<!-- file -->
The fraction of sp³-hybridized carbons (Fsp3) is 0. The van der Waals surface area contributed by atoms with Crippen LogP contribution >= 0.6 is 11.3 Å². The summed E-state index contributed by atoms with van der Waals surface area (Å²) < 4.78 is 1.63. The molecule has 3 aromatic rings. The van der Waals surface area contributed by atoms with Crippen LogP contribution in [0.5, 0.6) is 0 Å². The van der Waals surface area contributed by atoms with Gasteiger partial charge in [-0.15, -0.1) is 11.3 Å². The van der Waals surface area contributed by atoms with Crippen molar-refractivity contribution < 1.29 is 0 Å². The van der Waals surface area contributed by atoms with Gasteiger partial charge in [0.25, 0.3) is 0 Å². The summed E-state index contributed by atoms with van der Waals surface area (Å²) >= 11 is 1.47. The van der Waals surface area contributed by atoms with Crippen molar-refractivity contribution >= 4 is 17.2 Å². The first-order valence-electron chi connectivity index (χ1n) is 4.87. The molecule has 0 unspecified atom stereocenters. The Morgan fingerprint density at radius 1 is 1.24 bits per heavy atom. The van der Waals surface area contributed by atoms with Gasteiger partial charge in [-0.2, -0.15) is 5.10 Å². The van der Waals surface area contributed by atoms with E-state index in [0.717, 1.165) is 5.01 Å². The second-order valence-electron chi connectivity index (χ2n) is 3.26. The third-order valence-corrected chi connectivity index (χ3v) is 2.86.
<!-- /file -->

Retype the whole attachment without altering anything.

The fraction of sp³-hybridized carbons (Fsp3) is 0. The van der Waals surface area contributed by atoms with Crippen LogP contribution >= 0.6 is 11.3 Å². The summed E-state index contributed by atoms with van der Waals surface area (Å²) < 4.78 is 1.63. The molecule has 3 aromatic rings. The van der Waals surface area contributed by atoms with Crippen LogP contribution in [0.5, 0.6) is 0 Å². The van der Waals surface area contributed by atoms with Gasteiger partial charge in [-0.15, -0.1) is 11.3 Å². The van der Waals surface area contributed by atoms with Crippen molar-refractivity contribution < 1.29 is 0 Å². The van der Waals surface area contributed by atoms with Gasteiger partial charge in [0.25, 0.3) is 0 Å². The summed E-state index contributed by atoms with van der Waals surface area (Å²) >= 11 is 1.47. The van der Waals surface area contributed by atoms with Crippen molar-refractivity contribution >= 4 is 17.2 Å². The first-order valence-electron chi connectivity index (χ1n) is 4.87. The molecule has 0 unspecified atom stereocenters. The Morgan fingerprint density at radius 1 is 1.24 bits per heavy atom. The van der Waals surface area contributed by atoms with Gasteiger partial charge in [-0.2, -0.15) is 5.10 Å². The van der Waals surface area contributed by atoms with E-state index in [0.717, 1.165) is 5.01 Å². The second-order valence-electron chi connectivity index (χ2n) is 3.26. The third-order valence-corrected chi connectivity index (χ3v) is 2.86.